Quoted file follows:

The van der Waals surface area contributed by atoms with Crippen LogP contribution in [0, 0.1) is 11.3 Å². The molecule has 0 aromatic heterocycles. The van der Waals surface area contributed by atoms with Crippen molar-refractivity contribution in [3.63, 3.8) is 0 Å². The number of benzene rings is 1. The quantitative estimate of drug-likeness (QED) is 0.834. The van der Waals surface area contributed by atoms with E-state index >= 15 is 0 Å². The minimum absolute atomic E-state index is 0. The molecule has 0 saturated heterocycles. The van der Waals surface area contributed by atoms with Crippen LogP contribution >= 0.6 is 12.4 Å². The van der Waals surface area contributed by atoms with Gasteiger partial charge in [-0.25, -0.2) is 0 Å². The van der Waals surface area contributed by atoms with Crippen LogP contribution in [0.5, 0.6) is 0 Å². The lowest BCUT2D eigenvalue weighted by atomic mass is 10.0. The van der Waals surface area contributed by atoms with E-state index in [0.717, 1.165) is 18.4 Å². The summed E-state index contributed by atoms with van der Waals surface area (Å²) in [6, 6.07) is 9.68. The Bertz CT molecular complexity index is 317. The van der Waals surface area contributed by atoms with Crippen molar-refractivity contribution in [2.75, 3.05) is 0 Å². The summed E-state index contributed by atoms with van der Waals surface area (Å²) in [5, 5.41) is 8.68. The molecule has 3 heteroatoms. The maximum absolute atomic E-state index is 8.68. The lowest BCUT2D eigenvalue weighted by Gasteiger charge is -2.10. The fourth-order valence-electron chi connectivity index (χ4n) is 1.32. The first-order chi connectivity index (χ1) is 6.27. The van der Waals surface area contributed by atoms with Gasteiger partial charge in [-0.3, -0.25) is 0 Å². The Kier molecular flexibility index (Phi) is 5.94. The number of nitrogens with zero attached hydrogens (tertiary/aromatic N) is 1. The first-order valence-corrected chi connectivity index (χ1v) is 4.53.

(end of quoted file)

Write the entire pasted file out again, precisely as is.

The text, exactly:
The van der Waals surface area contributed by atoms with Crippen LogP contribution in [0, 0.1) is 11.3 Å². The molecule has 0 aromatic heterocycles. The van der Waals surface area contributed by atoms with Crippen molar-refractivity contribution in [3.63, 3.8) is 0 Å². The number of benzene rings is 1. The quantitative estimate of drug-likeness (QED) is 0.834. The van der Waals surface area contributed by atoms with E-state index >= 15 is 0 Å². The minimum absolute atomic E-state index is 0. The molecule has 0 saturated heterocycles. The van der Waals surface area contributed by atoms with Crippen LogP contribution >= 0.6 is 12.4 Å². The van der Waals surface area contributed by atoms with Gasteiger partial charge in [-0.25, -0.2) is 0 Å². The van der Waals surface area contributed by atoms with Crippen LogP contribution in [0.5, 0.6) is 0 Å². The lowest BCUT2D eigenvalue weighted by atomic mass is 10.0. The van der Waals surface area contributed by atoms with E-state index in [0.717, 1.165) is 18.4 Å². The summed E-state index contributed by atoms with van der Waals surface area (Å²) in [6, 6.07) is 9.68. The Bertz CT molecular complexity index is 317. The van der Waals surface area contributed by atoms with Crippen molar-refractivity contribution in [2.75, 3.05) is 0 Å². The summed E-state index contributed by atoms with van der Waals surface area (Å²) in [5, 5.41) is 8.68. The molecule has 3 heteroatoms. The maximum absolute atomic E-state index is 8.68. The lowest BCUT2D eigenvalue weighted by Gasteiger charge is -2.10. The fourth-order valence-electron chi connectivity index (χ4n) is 1.32. The first-order chi connectivity index (χ1) is 6.27. The van der Waals surface area contributed by atoms with Gasteiger partial charge in [-0.3, -0.25) is 0 Å². The Kier molecular flexibility index (Phi) is 5.94. The number of nitrogens with zero attached hydrogens (tertiary/aromatic N) is 1. The first-order valence-corrected chi connectivity index (χ1v) is 4.53.